Tuesday marked The Glass Hammer’s biggest “women on the buy-side” investment management event so far – due in no small part to the turbulence and uncertainty in the capital markets, driven by the Dodd–Frank Wall Street Reform and Consumer Protection Act.
Moderated by journalist Heidi Moore, our panelists discussed how Dodd-Frank will impact the investment management field – regarding transparency, compliance, consolidation, and more – and what those changes mean for individuals in the industry, and their companies.
The panel featured Gina M. Biondo, Tax Partner, Financial Services, PricewaterhouseCoopers LLP; Christine Hurtsellers, Chief Investment Officer, Fixed Income and Proprietary Investments, ING Investment Management; Donna M. Parisi, Partner and head of the Asset Management Group, Shearman & Sterling LLP; Marcy Engel, Chief Operating Officer and General Counsel, Eton Park Capital Management, LP; and Holly H. Miller, Partner, Stone House Consulting, LLC.
Dodd-Frank’s Biggest Surprises
Moore opened the debate with a discussion of how the regulatory bill had evolved since reform was first being considered – and asked the panelists what Dodd-Frank’s biggest surprises were.
Engel replied, “The biggest surprise was the Volcker Rule saying that proprietary trading by banks should be prohibited.” Early on, she said, no one had thought that it was likely to be included. “The more banks lobbied against it,” she explained, “the harder the push back.”
Hurtsellers said she was surprised by how much Dodd-Frank left the industry to figure out. She said, “From our perspective, 70-80% of the implementation of the act is unanswered.”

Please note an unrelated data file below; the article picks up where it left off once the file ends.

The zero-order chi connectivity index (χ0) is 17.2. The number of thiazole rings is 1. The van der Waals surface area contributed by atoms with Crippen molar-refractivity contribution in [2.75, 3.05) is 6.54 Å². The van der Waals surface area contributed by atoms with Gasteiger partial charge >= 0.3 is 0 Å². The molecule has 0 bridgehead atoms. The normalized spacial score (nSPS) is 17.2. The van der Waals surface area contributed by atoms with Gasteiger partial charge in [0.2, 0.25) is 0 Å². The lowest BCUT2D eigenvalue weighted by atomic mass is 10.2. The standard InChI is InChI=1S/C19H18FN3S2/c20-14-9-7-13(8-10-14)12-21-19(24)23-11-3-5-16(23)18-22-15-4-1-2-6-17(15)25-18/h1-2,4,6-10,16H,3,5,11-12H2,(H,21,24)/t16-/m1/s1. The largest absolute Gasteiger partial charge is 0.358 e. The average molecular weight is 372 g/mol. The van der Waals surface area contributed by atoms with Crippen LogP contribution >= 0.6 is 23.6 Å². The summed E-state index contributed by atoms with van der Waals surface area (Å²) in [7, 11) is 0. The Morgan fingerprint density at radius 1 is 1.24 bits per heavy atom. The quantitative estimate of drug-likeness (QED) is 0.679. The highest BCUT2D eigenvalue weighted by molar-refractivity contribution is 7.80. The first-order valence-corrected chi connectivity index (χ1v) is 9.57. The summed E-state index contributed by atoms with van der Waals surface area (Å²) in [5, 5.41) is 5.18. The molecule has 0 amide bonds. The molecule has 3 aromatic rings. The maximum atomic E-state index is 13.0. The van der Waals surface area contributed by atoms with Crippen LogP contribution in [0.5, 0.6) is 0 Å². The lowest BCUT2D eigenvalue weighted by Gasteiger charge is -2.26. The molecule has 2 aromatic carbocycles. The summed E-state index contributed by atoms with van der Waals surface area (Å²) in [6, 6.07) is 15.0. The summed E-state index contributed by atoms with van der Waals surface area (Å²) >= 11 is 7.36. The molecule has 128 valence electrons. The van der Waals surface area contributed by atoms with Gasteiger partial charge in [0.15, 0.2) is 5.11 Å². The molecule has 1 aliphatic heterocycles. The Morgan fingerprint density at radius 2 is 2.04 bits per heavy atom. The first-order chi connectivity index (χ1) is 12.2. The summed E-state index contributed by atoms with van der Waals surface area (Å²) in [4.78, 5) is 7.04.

She continued, “We still don’t know what it’s going to do to the cost of business.” She also discussed the impact of leaving GSE (Government-Sponsored Enterprise) reform, in large part, out of the act. “It’s the elephant in the living room,” she said.
Engel also pointed out that the legislation left a lot of terms undefined,and while there were going to be substantial reporting requirements, what is going to have to be reported is still unclear . “A lot of firms are going to be [working hard] to get the data the regulators will be requesting – and they don’t know yet what that data is.”
Changes, Challenges, and Opportunities Ahead
But, Biondo said, industry professionals need to view Dodd-Frank as a source of opportunity. “Anytime there is a significant change, there is an opportunity for us to make our mark and have a significant impact.” With so much of the implementation of the legislation left unclear, she said, “this is a real opportunity for everybody in this room to.. embrace [the changes], and lead the way.”
For example, Biondo said, with large investment banks spinning out hedge funds, leaders in those businesses can expect significant infrastructure challenges. But she said, “there are also significant differences in what you can trade,” in particular, foreign and tax-exempt products, which will have significant tax consequences.
“We see a lot of change, and a lot of opportunity,” she added.
Parisi agreed. “Dodd-Frank could have been named the full employment act for lawyers,” she said, to laughter in the audience.
She explained, “We are forward thinking about what are the consequences of these rules. The devil is in the details – and the legislation paints broad strokes.” Parisi continued, “The most interesting and fun part of my job is not about [determining] what the rules say, but asking, ‘How can I give my clients a competitive advantage?’.”